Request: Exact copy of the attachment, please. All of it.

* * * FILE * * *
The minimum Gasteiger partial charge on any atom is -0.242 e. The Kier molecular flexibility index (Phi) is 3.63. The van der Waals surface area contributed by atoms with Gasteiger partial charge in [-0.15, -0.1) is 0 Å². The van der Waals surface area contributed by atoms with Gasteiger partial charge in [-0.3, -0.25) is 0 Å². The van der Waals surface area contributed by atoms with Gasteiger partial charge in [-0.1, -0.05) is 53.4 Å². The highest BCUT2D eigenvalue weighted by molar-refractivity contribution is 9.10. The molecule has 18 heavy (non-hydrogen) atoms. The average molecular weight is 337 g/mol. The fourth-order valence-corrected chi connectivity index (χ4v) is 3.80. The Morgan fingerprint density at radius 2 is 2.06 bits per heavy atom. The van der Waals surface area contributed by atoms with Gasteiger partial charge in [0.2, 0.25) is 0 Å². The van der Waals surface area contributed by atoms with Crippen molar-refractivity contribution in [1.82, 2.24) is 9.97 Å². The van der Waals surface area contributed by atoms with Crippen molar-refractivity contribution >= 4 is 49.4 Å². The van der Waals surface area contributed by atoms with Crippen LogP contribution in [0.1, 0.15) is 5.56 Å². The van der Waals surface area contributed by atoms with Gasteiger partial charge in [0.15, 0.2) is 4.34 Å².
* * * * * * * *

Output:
The minimum Gasteiger partial charge on any atom is -0.242 e. The Kier molecular flexibility index (Phi) is 3.63. The van der Waals surface area contributed by atoms with Gasteiger partial charge in [-0.15, -0.1) is 0 Å². The van der Waals surface area contributed by atoms with Gasteiger partial charge in [-0.3, -0.25) is 0 Å². The van der Waals surface area contributed by atoms with Gasteiger partial charge in [-0.1, -0.05) is 53.4 Å². The highest BCUT2D eigenvalue weighted by molar-refractivity contribution is 9.10. The molecule has 18 heavy (non-hydrogen) atoms. The average molecular weight is 337 g/mol. The fourth-order valence-corrected chi connectivity index (χ4v) is 3.80. The Morgan fingerprint density at radius 2 is 2.06 bits per heavy atom. The van der Waals surface area contributed by atoms with Gasteiger partial charge in [0.2, 0.25) is 0 Å². The van der Waals surface area contributed by atoms with Crippen molar-refractivity contribution in [1.82, 2.24) is 9.97 Å². The van der Waals surface area contributed by atoms with Crippen molar-refractivity contribution >= 4 is 49.4 Å². The van der Waals surface area contributed by atoms with Crippen LogP contribution in [0.1, 0.15) is 5.56 Å². The van der Waals surface area contributed by atoms with Gasteiger partial charge in [0.15, 0.2) is 4.34 Å².